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Secretary of State Apologizes to Obama for Passport File Breach


U.S. Secretary of State Condoleezza Rice says she has apologized to Senator Barack Obama after government contract workers accessed his passport file without authorization.

In Washington Friday, Rice said officials are very concerned about the incident and there will be a full investigation through the inspector general. She said the State Department is in contact with the senator's office and will provide briefings regarding the matter.

The State Department says it dismissed two contract workers and disciplined a third for the unauthorized views of the Democratic Party presidential hopeful's passport files.

A spokesman for Obama's campaign, Bill Burton, described the incident as an "outrageous breach of security and privacy."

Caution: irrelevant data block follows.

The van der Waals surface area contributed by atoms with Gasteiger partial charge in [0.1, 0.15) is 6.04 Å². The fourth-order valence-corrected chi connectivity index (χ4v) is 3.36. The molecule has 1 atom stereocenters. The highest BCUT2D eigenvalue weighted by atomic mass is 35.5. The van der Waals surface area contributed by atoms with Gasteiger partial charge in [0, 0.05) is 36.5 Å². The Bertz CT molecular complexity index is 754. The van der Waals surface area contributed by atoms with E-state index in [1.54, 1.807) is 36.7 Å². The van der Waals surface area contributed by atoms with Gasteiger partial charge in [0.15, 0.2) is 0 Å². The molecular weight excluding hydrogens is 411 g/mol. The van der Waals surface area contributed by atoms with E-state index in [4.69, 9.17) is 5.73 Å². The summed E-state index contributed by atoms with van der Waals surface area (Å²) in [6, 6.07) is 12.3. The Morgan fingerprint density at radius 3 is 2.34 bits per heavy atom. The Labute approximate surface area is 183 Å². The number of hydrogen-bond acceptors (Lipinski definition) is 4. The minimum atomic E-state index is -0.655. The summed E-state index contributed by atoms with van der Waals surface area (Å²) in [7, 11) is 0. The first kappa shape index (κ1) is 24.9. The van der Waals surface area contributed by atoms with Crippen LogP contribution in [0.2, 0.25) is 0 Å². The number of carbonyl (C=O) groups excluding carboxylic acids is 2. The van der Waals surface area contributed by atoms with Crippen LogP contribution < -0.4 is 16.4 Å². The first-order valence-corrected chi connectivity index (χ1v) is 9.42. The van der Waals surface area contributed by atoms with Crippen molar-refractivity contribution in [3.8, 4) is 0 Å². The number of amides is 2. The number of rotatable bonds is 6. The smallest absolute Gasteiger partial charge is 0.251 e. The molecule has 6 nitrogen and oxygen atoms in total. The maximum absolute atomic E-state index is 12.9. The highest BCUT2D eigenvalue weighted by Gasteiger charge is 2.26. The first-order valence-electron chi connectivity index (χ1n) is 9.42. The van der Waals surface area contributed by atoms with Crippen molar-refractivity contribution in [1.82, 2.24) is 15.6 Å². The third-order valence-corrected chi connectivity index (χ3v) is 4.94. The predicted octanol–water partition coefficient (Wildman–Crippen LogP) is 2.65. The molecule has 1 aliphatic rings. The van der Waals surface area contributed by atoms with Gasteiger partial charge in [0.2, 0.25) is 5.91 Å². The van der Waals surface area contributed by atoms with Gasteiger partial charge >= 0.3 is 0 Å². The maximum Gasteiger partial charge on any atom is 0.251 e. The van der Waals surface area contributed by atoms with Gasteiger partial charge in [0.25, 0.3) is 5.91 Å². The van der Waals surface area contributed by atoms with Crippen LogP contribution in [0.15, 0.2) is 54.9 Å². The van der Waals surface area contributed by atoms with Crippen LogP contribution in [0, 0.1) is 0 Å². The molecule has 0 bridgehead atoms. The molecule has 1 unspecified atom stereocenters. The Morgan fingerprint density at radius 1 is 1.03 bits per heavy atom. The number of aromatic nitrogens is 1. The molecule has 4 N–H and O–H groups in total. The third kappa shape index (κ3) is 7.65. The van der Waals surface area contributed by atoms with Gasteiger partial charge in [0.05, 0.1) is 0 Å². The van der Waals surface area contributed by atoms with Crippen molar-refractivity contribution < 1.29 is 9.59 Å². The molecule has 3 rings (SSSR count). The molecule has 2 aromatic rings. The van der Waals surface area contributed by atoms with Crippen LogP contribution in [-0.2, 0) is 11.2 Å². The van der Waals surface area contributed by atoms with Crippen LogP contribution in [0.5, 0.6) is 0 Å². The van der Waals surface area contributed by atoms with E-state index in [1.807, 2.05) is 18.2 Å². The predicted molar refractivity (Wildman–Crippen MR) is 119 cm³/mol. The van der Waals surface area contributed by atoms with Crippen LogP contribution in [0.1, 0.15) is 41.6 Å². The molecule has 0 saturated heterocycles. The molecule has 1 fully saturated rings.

An automatic system that records any attempt to access the files of prominent Americans reported three intrusions of Obama's file this year, beginning on January 9. Officials say action was taken against the workers when they could not explain their actions.

State Department spokesman Sean McCormack says there is no indication that there was any political motivation behind the incidents.

The State Department did not identify the workers or their office.

McCormack says government officials disclosed the computer breach to the Obama campaign Thursday.

Besides the privacy issues involved, Obama's campaign spokesman says the government should disclose why it took so long for it to reveal the breach. McCormack said Obama's confidential files were accessed on January 9, February 21, and March 14.

Some information for this report was provided by AFP, AP and Reuters.

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